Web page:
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Transfer sought in compulsive gambling case

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Arguing that common law should protect anyone intentionally harmed by someone else, an Evansville attorney is asking the Indiana Supreme Court to consider a case of first impression in which he contends a compulsive gambler was targeted and taken advantage of by a casino, resulting in her loss of $125,000 in a single night.

"Harming another. Intentionally. Blessed by the government. Can this be true?" attorney Terry Noffsinger writes at the start of his 14-page transfer petition in Caesars Riverboat Casino v. Genevieve M. Kephart, No. 31A01-0711-CV-530, which was filed Thursday before the state's highest court.

An Indiana Court of Appeals panel decided the case in March and later denied a rehearing request in May. The appellate judges determined that casinos don't have a common law duty to protect compulsive gamblers from themselves and aren't required to refrain from trying to entice those people into their establishments. That decision reversed a ruling from Harrison Circuit Judge H. Lloyd Whitis, who'd denied Caesars' motion and appeals to dismiss the counter-claim based on its legal sufficiency. Judges Paul Mathias and Carr Darden made up the majority, while Judge Terry Crone dissented.

The case dates to March 2006, when the Tennessee woman alleged she was enticed by the Indiana riverboat casino with a free hotel room, drinks, and meals, and ultimately allowed to borrow $125,000 from the casino in a single night. Kephart's six counter checks were returned for insufficient funds, and Caesars later sued to recover that money and treble damages. But Kephart filed a private negligence counter-claim that alleged Caesars took advantage of her condition as a pathological gambler, that it shouldn't have offered her the enticements in the first place, and was responsible for damaging her quality of life in order to unjustly enrich itself.

The majority analogized this situation to that of a compulsive shopper, noting that department stores have no common law duty to refuse sales or services to someone known to be a compulsive shopper. Judges also found that marketing to potential patrons isn't reckless and that Kephart's own behavior and foreknowledge of possible risks in going to the casino to gamble tipped the balance in the casino's favor.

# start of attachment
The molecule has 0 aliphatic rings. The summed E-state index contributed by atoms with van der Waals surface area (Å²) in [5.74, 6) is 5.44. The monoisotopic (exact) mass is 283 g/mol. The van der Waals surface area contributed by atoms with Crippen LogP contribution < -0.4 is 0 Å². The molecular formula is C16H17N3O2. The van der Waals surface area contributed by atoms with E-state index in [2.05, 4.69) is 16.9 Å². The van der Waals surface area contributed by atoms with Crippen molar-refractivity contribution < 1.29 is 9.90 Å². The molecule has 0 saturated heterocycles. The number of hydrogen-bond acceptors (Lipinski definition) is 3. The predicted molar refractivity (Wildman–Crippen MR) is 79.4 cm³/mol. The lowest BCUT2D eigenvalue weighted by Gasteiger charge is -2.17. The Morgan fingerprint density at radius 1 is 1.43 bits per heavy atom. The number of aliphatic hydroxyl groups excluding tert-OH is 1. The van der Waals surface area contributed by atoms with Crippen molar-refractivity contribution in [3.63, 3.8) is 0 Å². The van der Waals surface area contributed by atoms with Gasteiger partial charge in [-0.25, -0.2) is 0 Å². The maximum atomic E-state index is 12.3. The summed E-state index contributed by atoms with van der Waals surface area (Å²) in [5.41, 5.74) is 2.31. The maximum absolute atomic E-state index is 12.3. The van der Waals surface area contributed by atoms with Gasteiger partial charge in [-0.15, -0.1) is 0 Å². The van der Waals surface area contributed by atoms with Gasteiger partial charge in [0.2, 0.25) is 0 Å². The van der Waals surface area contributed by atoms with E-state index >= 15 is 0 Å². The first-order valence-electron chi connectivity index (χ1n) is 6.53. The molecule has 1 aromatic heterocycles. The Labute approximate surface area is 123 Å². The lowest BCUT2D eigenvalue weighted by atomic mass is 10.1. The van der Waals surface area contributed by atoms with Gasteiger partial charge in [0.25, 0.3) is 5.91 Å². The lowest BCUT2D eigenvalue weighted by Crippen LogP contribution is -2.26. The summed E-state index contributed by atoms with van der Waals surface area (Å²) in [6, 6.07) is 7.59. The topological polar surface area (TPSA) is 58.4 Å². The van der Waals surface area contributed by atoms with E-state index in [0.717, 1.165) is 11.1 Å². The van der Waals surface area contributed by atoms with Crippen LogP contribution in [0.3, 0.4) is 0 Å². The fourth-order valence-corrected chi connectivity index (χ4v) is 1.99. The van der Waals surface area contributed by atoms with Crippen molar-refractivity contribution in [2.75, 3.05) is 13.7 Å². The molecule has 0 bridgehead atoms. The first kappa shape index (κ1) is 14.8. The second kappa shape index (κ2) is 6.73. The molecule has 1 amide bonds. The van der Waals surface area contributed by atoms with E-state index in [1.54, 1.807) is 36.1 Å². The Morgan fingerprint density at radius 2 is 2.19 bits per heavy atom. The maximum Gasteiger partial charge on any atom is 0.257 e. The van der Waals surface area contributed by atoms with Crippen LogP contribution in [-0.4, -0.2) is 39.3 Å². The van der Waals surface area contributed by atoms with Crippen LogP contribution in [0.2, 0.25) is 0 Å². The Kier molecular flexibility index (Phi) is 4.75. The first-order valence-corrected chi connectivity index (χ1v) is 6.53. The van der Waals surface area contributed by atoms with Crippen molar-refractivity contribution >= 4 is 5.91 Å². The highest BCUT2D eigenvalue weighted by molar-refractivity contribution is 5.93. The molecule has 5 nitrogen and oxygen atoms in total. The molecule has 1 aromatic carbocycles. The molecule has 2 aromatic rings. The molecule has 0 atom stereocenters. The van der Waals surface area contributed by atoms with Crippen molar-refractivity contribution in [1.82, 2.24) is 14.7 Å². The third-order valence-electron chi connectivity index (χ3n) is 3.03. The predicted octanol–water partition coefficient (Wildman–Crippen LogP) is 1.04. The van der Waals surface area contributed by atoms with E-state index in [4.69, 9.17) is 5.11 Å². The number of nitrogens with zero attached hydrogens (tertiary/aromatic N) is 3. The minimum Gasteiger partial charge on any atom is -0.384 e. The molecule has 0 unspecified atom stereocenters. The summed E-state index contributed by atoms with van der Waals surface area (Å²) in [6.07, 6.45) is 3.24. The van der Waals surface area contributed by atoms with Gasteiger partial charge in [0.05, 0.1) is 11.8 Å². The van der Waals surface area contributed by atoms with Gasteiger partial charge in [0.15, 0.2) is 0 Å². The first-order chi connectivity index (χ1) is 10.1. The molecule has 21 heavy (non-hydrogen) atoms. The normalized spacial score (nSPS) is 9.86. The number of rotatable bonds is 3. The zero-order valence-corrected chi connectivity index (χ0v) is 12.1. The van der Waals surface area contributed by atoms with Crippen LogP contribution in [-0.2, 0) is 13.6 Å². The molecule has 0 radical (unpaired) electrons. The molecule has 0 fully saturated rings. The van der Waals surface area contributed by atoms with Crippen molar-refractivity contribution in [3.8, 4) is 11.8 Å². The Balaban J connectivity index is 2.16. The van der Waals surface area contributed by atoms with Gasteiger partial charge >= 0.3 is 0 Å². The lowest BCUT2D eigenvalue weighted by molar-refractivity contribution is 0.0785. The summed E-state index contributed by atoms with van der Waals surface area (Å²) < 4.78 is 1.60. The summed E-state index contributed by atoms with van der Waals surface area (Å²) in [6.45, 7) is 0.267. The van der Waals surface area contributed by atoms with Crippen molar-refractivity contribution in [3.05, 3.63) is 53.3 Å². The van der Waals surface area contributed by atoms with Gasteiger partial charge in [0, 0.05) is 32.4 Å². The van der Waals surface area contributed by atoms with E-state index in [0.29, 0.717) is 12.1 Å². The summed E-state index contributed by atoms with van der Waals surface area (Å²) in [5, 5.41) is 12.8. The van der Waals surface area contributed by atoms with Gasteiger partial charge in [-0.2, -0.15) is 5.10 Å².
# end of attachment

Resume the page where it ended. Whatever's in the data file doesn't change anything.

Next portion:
But Judge Crone disagreed, writing in his own opinion that a common law duty should be imposed because of the casino's conduct in luring her to the casino with freebies. As it likely knew about her condition, the casino could have easily excluded Kephart from any direct marketing efforts and from the casino itself because of a statutory voluntary-exclusion program described in Indiana Code Section 4-35-4-2, the judge determined. But the casino didn't do those things.

In his transfer request, Noffsinger points to Judge Crone's rationale as a basis for why the justices should accept the case. He also notes this case presents a novel issue of great public importance and that the appellate panel has created an unconstitutional immunity that violates both state and federal constitutions.

"In its opinion, the majority opined that because the legislature had legalized casino gambling, and the Indiana Gaming Commission had promulgated certain rules ... that required casinos to 'cease all direct marketing attempts' to a person participating in the self-exclusion program, it had provided certain protections," Noffsinger wrote, pointing out this holding puts the burden on victims who suffer from psychological issues outside their control. "Legalized gambling, and other problems it brings with it, are not the issues in this case. What must be remembered is that granting transfer and reversing the (COA's) opinion does not give Kephart a 'win.' She must yet prove the allegations in her counterclaim .... What she is asking for is her day in court to present her case."

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